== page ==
The closure of mono-ethnic camps is a legitimate policy objective, and a positive one if it leads to desegregation. But how can an integration route be initiated by being forcibly evicted from one’s longstanding home and being sent to a shelter for the homeless?
Marina, a Romani resident, has been at the forefront of the struggle to secure a better future for the families of via Idro.
“I was the last one to leave the camp. Eventually we didn’t oppose any resistance to the eviction, as we feared it would be worse for us, as authorities had said they would send us to the CES [shelter for homeless people].”
“At least, thanks to the attention raised by NGOs to our case, we managed to get new housing units in the accommodation centre where we were transferred. I am upset for other families who were transferred to centres where they are accommodated in a big container, with rooms separated only by sheets. I am really sorry for them. Our housing units are ok, still we want to go away, here we are like “suspended”, as we have only been guaranteed we can stay until July, then they will see… We are worse off than before. At least I was hoping to receive a sfratto [formal eviction order from rented property], as this would give me points for my social housing application. I applied years ago, but I’m still waiting. And now I have to fight just to receive the sfratto, as I was not given one…”
Access to Social Housing – A Dream
Integration and inclusion are what thousands of Romani families desperately seek and almost never achieve in Italy. For many, access to social housing remains a dream. The system they need to navigate is a nightmare. Not only is there a severe shortage of available social housing for thousands of families from all backgrounds, the authorities have also introduced or enforced criteria, in some cases, that side-line Roma and hamper their chances of accessing social housing and benefits.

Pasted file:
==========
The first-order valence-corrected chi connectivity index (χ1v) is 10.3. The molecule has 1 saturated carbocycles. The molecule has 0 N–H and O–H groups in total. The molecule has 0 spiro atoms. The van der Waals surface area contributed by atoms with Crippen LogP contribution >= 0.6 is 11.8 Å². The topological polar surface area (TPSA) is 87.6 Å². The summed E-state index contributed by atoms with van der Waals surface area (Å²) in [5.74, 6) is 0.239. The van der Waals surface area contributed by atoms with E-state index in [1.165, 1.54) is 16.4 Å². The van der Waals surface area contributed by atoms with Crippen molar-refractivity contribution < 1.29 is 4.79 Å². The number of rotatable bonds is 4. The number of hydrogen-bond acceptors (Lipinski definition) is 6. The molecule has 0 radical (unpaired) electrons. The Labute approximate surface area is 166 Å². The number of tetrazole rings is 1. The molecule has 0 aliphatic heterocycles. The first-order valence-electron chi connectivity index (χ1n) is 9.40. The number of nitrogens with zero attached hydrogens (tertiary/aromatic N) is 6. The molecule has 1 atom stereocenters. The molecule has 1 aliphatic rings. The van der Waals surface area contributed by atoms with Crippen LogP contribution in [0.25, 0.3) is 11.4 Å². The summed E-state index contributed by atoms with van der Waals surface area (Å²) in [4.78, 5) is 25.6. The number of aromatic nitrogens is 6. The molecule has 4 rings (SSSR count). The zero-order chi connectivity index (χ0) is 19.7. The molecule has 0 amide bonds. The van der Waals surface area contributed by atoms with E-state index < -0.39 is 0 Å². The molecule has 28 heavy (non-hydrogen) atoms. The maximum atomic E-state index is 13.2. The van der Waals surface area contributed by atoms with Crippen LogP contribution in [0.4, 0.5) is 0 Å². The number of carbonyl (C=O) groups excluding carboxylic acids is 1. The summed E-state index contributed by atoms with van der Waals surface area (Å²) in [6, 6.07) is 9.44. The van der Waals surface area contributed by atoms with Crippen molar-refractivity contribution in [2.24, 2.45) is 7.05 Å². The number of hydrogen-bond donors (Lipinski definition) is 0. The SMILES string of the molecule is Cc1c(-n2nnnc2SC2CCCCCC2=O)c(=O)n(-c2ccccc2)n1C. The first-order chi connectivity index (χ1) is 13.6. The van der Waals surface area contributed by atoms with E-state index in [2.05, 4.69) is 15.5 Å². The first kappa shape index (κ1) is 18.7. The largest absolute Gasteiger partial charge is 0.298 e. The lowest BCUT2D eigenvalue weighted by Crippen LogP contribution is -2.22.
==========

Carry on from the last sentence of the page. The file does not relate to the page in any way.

Miriana is an Italian citizen of Romani ethnicity who lives in the authorized camp of via Salone, in Rome, with her husband and four children, including twins born in mid-2013.
"The situation has worsened, with no maintenance the camp was left to ruin. Now there are also policemen outside the camp checking our documents all the time. I also went to the municipality to apply for the benefits awarded to those on ‘housing emergency’, but they told me it was not possible as I am given accommodation in a camp. Other residents couldn’t bear it any longer and moved to other countries. But I am an Italian citizen, where am I supposed to go?””
In cities like Rome, people evicted from informal camps are often left homeless, with no other option than to build for themselves a new shack in a different area of the city, even more hidden and, often, more dangerous. In other cases, the municipality offers them temporary housing in mono-ethnic shelters. There, they have no right to housing benefits which are available to facilitate people’s access to subsidized rent. So, for the many without a sufficient and stable income, it is impossible to get out of the shelter and find alternative housing.
I tried to rent a flat, but without a stable job they don’t allow you… I applied for social housing in 2013, but I am number 2,950 in the ranking.
How could the vicious cycle be broken once and for all?
The reality of segregation, forced evictions and discrimination in access to housing is not new in Italy. Despite its 2012 National Strategy commitment to secure “dignified housing” for Roma, the Italian government has so far failed to deliver on its promises. There is no sign of a plan to offer a range of adequate housing options devised with the families themselves. On the contrary, the authorities are now building new segregated camps. They have failed to inject fresh resources for social housing or review public offers to ensure Roma are not discriminated against. They have not even tried to adopt legislation or guidelines to ensure evictions are carried out according to international standards.
Meanwhile, children keep growing up in segregated camps, see their few belongings taken away by bulldozers, watch their parents losing faith in the system that should uphold their rights. While this may not be new, it is still shocking.
International Roma Day is not simply a day to celebrate Roma people, their history, culture and contribution to the societies they live in. It is also a day to highlight Italy’s and Europe’s failure to treat Roma equally and with dignity, and a reminder of the struggle that is still required to achieve full equality for Roma!